Art teacher who inspired hundreds of amateur artists through her popular television series in the Seventies
Published 10/04/2011 | 05:00
Nancy Kominsky, who died on March 11 aged 95, leaves a legacy of hundreds of aspiring artists who were enthusiastic followers of her television series Paint Along With Nancy in the Seventies.
The programmes went out once a week in the afternoons, and after the first, Harlech TV in Wales was receiving such a deluge of fan mail that they had to hire several secretaries to deal with it. Her oil painting lessons were followed with enthusiasm by housewives, shift workers, and also schoolchildren, many of whom would race home after school to switch on the television set to watch her demonstrate her unusual system of painting.
Nancy Kominsky's instruction was accompanied by an amusing, unscripted running commentary. To demystify painting with oils and the mixing of colours, she used her own kitchen-sink method: "For the background, mix a teaspoonful of orange, half a teaspoon of vermilion and a quarter of purple . . ."
Demonstrating as she went, she would slash on the colour with a palette knife, and would always finish with a picture that her viewers could copy. The series extended over four years, and was shown extensively abroad.
No one watching her exuberant showmanship could have guessed at the miserable poverty of her childhood in America during the Depression.
She was born Emanuella Agneta Circelli on September 24, 1915, the eldest of five children of Italian immigrant parents. Her father, originally a barber, became a property developer in Pennsylvania, but abandoned the family after the Wall Street crash; his wife and children were evicted from their house by the bailiffs during a snowstorm.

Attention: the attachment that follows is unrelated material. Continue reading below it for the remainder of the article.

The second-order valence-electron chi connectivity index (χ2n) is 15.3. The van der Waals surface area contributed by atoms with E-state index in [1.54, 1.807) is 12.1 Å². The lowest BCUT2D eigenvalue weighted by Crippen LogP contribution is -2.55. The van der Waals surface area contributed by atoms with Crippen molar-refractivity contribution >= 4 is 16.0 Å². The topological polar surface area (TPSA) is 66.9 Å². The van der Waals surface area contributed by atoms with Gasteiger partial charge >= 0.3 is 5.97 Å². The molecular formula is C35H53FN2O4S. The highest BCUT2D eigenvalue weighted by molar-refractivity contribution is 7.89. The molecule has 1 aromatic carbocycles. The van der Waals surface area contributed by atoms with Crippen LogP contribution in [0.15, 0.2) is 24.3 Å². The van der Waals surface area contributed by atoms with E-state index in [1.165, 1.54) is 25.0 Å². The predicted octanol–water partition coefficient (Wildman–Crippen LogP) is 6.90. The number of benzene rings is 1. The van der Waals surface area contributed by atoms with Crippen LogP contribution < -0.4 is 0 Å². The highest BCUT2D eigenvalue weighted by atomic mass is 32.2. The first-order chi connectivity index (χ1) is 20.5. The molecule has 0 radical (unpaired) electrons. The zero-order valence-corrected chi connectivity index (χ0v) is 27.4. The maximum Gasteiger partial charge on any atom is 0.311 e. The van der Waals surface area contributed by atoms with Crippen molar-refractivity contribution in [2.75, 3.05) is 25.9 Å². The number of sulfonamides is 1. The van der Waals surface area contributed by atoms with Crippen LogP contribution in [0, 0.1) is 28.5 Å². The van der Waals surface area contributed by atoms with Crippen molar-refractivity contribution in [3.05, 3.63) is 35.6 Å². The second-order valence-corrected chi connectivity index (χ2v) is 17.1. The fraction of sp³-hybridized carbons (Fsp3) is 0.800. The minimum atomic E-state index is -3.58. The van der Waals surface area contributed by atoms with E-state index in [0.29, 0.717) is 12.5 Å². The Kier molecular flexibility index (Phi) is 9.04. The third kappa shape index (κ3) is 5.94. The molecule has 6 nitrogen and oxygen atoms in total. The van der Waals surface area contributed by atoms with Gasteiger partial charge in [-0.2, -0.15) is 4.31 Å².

With a mentally unstable mother, Nancy, at the age of 15, took over the household, earning what she could by taking odd jobs.
She rarely attended school, but always had her sketch book to hand.
At 22 she married Michael Kominsky, who built equipment for submarines and aircraft; they divorced after their two children had reached adulthood.
At the age of 50, having only once left the shores of America, she packed her bags and sailed to Rome to open a studio and teach art.
On her arrival she saw a notice in an English-language newspaper for a meeting of what she assumed to be the "American Association" and she went along in the hope of finding some likely pupils.
It turned out to be a meeting of Alcoholics Anonymous -- but she still managed to recruit a few pupils, the nucleus of her teaching studio in Rome. At a film festival in France, a friend introduced Nancy Kominsky to the well-known producer Peter Orton, who liked her idea of a television programme aimed at people who wanted to learn how to paint. She began to "commute" between Rome and Bristol, where she made Paint Along With Nancy.
She met her second husband, Patrick Wodehouse, nephew of PG Wodehouse, when he became one of her pupils in Rome. After leaving Italy the couple settled at Wimbledon.
Patrick Wodehouse died in January, and she is survived by the son and daughter of her first marriage, both of whom live in the United States.